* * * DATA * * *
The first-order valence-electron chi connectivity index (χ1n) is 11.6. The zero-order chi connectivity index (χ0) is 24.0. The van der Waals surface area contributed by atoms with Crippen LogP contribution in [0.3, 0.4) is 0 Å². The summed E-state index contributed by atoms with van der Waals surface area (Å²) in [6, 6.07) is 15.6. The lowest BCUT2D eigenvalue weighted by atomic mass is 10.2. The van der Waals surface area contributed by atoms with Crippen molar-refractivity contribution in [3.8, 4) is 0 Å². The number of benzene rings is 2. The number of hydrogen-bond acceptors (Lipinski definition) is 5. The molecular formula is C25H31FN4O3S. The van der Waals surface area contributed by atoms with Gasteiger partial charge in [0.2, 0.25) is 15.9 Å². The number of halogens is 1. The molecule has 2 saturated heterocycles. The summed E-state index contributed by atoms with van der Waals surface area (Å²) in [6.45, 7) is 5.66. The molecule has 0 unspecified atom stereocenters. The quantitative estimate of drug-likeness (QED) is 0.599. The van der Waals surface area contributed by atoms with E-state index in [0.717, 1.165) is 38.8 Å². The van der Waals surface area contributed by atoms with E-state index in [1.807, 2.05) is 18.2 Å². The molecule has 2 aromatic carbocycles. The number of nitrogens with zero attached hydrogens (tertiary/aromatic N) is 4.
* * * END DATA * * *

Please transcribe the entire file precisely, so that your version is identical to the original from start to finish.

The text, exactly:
The first-order valence-electron chi connectivity index (χ1n) is 11.6. The zero-order chi connectivity index (χ0) is 24.0. The van der Waals surface area contributed by atoms with Crippen LogP contribution in [0.3, 0.4) is 0 Å². The summed E-state index contributed by atoms with van der Waals surface area (Å²) in [6, 6.07) is 15.6. The lowest BCUT2D eigenvalue weighted by atomic mass is 10.2. The van der Waals surface area contributed by atoms with Crippen molar-refractivity contribution in [3.8, 4) is 0 Å². The number of benzene rings is 2. The number of hydrogen-bond acceptors (Lipinski definition) is 5. The molecular formula is C25H31FN4O3S. The van der Waals surface area contributed by atoms with Gasteiger partial charge in [0.2, 0.25) is 15.9 Å². The number of halogens is 1. The molecule has 2 saturated heterocycles. The summed E-state index contributed by atoms with van der Waals surface area (Å²) in [6.45, 7) is 5.66. The molecule has 0 unspecified atom stereocenters. The quantitative estimate of drug-likeness (QED) is 0.599. The van der Waals surface area contributed by atoms with E-state index in [0.717, 1.165) is 38.8 Å². The van der Waals surface area contributed by atoms with E-state index in [1.807, 2.05) is 18.2 Å². The molecule has 2 aromatic carbocycles. The number of nitrogens with zero attached hydrogens (tertiary/aromatic N) is 4.